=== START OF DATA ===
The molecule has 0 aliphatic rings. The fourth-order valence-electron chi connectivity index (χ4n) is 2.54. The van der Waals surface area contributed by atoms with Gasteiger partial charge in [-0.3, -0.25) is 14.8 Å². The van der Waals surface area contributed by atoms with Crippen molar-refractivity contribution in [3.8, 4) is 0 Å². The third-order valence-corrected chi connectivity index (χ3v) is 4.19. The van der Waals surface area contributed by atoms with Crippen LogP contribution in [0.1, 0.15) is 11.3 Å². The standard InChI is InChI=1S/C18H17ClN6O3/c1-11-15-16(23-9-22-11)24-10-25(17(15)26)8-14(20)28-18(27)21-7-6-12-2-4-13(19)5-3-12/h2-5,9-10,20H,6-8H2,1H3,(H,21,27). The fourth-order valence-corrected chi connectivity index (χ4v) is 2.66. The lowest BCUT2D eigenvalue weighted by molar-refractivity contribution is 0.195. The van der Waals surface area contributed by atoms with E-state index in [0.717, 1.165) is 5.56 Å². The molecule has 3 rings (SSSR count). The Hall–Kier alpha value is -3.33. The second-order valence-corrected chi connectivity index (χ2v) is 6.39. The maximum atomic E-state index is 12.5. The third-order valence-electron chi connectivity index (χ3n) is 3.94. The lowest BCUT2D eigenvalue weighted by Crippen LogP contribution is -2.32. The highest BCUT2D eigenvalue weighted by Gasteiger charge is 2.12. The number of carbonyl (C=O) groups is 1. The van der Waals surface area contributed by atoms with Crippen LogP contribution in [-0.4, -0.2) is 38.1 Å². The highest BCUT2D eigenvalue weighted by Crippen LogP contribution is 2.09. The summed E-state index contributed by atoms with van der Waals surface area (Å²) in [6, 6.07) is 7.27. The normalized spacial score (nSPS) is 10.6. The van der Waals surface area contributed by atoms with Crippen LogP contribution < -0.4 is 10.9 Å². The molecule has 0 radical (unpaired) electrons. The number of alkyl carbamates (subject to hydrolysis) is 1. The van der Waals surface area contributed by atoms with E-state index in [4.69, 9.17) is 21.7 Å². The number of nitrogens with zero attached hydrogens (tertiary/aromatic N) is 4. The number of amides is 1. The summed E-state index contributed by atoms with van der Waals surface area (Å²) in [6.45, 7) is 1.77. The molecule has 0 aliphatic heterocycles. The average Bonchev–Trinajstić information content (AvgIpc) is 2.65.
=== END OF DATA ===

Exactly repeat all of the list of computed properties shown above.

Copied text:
The molecule has 0 aliphatic rings. The fourth-order valence-electron chi connectivity index (χ4n) is 2.54. The van der Waals surface area contributed by atoms with Gasteiger partial charge in [-0.3, -0.25) is 14.8 Å². The van der Waals surface area contributed by atoms with Crippen molar-refractivity contribution in [3.8, 4) is 0 Å². The third-order valence-corrected chi connectivity index (χ3v) is 4.19. The van der Waals surface area contributed by atoms with Crippen LogP contribution in [0.1, 0.15) is 11.3 Å². The standard InChI is InChI=1S/C18H17ClN6O3/c1-11-15-16(23-9-22-11)24-10-25(17(15)26)8-14(20)28-18(27)21-7-6-12-2-4-13(19)5-3-12/h2-5,9-10,20H,6-8H2,1H3,(H,21,27). The fourth-order valence-corrected chi connectivity index (χ4v) is 2.66. The lowest BCUT2D eigenvalue weighted by molar-refractivity contribution is 0.195. The van der Waals surface area contributed by atoms with E-state index in [0.717, 1.165) is 5.56 Å². The molecule has 3 rings (SSSR count). The Hall–Kier alpha value is -3.33. The second-order valence-corrected chi connectivity index (χ2v) is 6.39. The maximum atomic E-state index is 12.5. The third-order valence-electron chi connectivity index (χ3n) is 3.94. The lowest BCUT2D eigenvalue weighted by Crippen LogP contribution is -2.32. The highest BCUT2D eigenvalue weighted by Gasteiger charge is 2.12. The number of carbonyl (C=O) groups is 1. The van der Waals surface area contributed by atoms with Crippen LogP contribution in [-0.4, -0.2) is 38.1 Å². The highest BCUT2D eigenvalue weighted by Crippen LogP contribution is 2.09. The summed E-state index contributed by atoms with van der Waals surface area (Å²) in [6, 6.07) is 7.27. The normalized spacial score (nSPS) is 10.6. The van der Waals surface area contributed by atoms with Crippen LogP contribution < -0.4 is 10.9 Å². The molecule has 0 radical (unpaired) electrons. The number of alkyl carbamates (subject to hydrolysis) is 1. The van der Waals surface area contributed by atoms with E-state index in [4.69, 9.17) is 21.7 Å². The number of nitrogens with zero attached hydrogens (tertiary/aromatic N) is 4. The number of amides is 1. The summed E-state index contributed by atoms with van der Waals surface area (Å²) in [6.45, 7) is 1.77. The molecule has 0 aliphatic heterocycles. The average Bonchev–Trinajstić information content (AvgIpc) is 2.65.